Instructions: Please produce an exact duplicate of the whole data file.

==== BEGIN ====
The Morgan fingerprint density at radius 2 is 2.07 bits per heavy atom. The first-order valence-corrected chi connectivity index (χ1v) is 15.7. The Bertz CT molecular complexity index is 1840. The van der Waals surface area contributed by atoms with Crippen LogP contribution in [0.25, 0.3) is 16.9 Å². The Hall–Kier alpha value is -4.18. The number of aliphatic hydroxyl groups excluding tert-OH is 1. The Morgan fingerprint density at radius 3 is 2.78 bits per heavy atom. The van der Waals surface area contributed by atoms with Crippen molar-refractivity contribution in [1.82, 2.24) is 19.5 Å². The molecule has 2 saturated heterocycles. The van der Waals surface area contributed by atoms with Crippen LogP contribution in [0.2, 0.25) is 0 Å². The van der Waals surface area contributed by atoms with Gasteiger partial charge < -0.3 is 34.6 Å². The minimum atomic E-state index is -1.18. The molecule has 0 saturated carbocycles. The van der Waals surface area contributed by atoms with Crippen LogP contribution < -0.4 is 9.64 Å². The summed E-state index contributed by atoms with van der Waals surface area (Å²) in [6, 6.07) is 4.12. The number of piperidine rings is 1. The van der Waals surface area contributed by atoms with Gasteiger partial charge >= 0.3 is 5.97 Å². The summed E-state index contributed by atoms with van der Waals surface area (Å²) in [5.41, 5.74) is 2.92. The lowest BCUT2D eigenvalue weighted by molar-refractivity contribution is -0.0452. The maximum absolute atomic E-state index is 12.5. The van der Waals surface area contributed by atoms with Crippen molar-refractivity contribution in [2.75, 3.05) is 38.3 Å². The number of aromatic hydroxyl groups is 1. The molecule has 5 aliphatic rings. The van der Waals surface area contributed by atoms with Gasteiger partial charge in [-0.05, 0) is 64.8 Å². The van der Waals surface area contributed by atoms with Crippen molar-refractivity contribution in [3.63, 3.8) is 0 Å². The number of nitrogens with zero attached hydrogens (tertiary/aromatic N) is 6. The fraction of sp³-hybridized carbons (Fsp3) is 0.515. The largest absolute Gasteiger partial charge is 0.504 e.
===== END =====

The Morgan fingerprint density at radius 2 is 2.07 bits per heavy atom. The first-order valence-corrected chi connectivity index (χ1v) is 15.7. The Bertz CT molecular complexity index is 1840. The van der Waals surface area contributed by atoms with Crippen LogP contribution in [0.25, 0.3) is 16.9 Å². The Hall–Kier alpha value is -4.18. The number of aliphatic hydroxyl groups excluding tert-OH is 1. The Morgan fingerprint density at radius 3 is 2.78 bits per heavy atom. The van der Waals surface area contributed by atoms with Crippen molar-refractivity contribution in [1.82, 2.24) is 19.5 Å². The molecule has 2 saturated heterocycles. The van der Waals surface area contributed by atoms with Crippen LogP contribution in [0.2, 0.25) is 0 Å². The van der Waals surface area contributed by atoms with Gasteiger partial charge < -0.3 is 34.6 Å². The minimum atomic E-state index is -1.18. The molecule has 0 saturated carbocycles. The van der Waals surface area contributed by atoms with Crippen LogP contribution < -0.4 is 9.64 Å². The summed E-state index contributed by atoms with van der Waals surface area (Å²) in [6, 6.07) is 4.12. The number of piperidine rings is 1. The van der Waals surface area contributed by atoms with Gasteiger partial charge >= 0.3 is 5.97 Å². The summed E-state index contributed by atoms with van der Waals surface area (Å²) in [5.41, 5.74) is 2.92. The lowest BCUT2D eigenvalue weighted by molar-refractivity contribution is -0.0452. The maximum absolute atomic E-state index is 12.5. The van der Waals surface area contributed by atoms with Crippen molar-refractivity contribution in [2.75, 3.05) is 38.3 Å². The number of aromatic hydroxyl groups is 1. The molecule has 5 aliphatic rings. The van der Waals surface area contributed by atoms with Gasteiger partial charge in [-0.05, 0) is 64.8 Å². The van der Waals surface area contributed by atoms with Crippen molar-refractivity contribution in [3.63, 3.8) is 0 Å². The number of nitrogens with zero attached hydrogens (tertiary/aromatic N) is 6. The fraction of sp³-hybridized carbons (Fsp3) is 0.515. The largest absolute Gasteiger partial charge is 0.504 e.